Posted On 23. April 2019 In Covenant solidarity

An Easter of death, not resurrection

COVENANT SOLIDARITY, Sarah-Leah Pimentel •

While most of us were enjoying the Easter celebrations, delighting in the beauty and joy of the Easter vigil liturgy or the surprise and wonder of the disciples in the Easter Sunday readings, for the Christians of Sri Lanka Good Friday never ended. Death overshadowed the promise of a new and renewed life.—

The Easter candle splattered with blood of the martyrs reminds us that although Jesus is resurrected into eternal life, his body and the body of His Church remain on the cross of suffering.

The coordinated terrorist attacks in Sri Lanka did not discriminate between Christian and non-Christian. The attackers targeted three churches and four hotels. The authorities were able to prevent more carnage by defusing another bomb near the airport. About 300 people are dead and 500 are wounded. A nation is in mourning.

Even children, who should be full of life and give us hope for the future, were not spared. In Nigeria, during an Easter Sunday, a policeman – upset that the people were blocking the road – drove his car straight into a group of children who were part of the procession. He killed 10 people and another 30 are in hospital. The worshippers, in their anger, attacked the policeman and killed him, all thoughts of resurrection destroyed.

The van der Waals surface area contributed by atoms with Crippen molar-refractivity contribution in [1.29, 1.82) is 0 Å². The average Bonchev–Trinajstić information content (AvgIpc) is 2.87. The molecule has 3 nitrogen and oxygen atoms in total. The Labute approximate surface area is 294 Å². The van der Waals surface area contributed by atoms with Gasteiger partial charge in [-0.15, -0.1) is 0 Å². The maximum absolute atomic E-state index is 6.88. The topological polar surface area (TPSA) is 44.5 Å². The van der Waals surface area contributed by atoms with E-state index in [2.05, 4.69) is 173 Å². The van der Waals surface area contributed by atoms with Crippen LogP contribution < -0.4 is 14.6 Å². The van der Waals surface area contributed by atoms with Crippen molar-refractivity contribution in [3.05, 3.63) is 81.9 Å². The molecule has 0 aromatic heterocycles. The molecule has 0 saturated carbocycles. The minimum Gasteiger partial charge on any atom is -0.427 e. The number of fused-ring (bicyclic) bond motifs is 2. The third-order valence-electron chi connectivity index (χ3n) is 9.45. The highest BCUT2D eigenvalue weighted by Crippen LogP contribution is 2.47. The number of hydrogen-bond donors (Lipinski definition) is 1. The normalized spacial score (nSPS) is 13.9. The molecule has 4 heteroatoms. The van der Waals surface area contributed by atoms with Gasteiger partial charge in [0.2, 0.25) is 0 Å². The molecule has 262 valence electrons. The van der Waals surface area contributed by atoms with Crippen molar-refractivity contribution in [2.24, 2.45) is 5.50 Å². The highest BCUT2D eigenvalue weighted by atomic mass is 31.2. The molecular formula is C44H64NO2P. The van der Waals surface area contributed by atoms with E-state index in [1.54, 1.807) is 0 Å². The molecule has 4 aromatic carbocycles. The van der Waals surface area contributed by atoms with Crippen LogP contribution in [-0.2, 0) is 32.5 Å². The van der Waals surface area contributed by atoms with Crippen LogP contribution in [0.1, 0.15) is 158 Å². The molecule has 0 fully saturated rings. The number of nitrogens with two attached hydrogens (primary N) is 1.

On Monday, a massive earthquake hit Luzon, Philippines, destroying lives and buildings. So far, 11 people have been confirmed dead and rescue operations continue. For them too, the joy of Easter was short-lived.

How can we truly celebrate Easter amid so much human misery?

Holy Week began with the devastating fire in Notre Dame and it seems that the destruction, suffering and death has not ended. How can we truly celebrate Easter amid so much human misery?

On the other hand, all this bad news is exhausting. We are tempted to turn away, refusing to let it affect us. After all, these are not my people, this is not my country. We protect ourselves by ignoring what is happening. Closing in on ourselves, we become indifferent.

In his “Urbi et Orbi” Easter message, Pope Francis urged the people of God against this kind of attitude: “Before the many sufferings of our time, may the Lord of life not find us cold and indifferent. May he make us builders of bridges, not walls.”

It is easier to build walls than human bridges. Within 24-hours of the Notre Dame fire, millions of euro had been donated to rebuild the physical stones of the historic church. The people of Paris gathered outside of the cathedral and prayed, a miracle in increasingly secular Europe.

The blood of our indifference

What is our response when the “living stones” of Christ’s Church are torn down?

Perhaps the image of Easter 2019 is that the Easter candle drips with the blood of our indifference, the blood of our self-centredness, the blood of the destruction we have brought to our planet.

Jesus has already redeemed everything by overcoming death once and for all. He now calls us to do the same. Only then can we truly live in the Light of the Resurrection.

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1 Responses

  1. With heartfelt love and prayers to all who are suffering this Lenten and Easter season around the world. May the souls of the faithful departed through the mercy of God rest in peace. Our God lives! He has truly risen! MTA be victorious!

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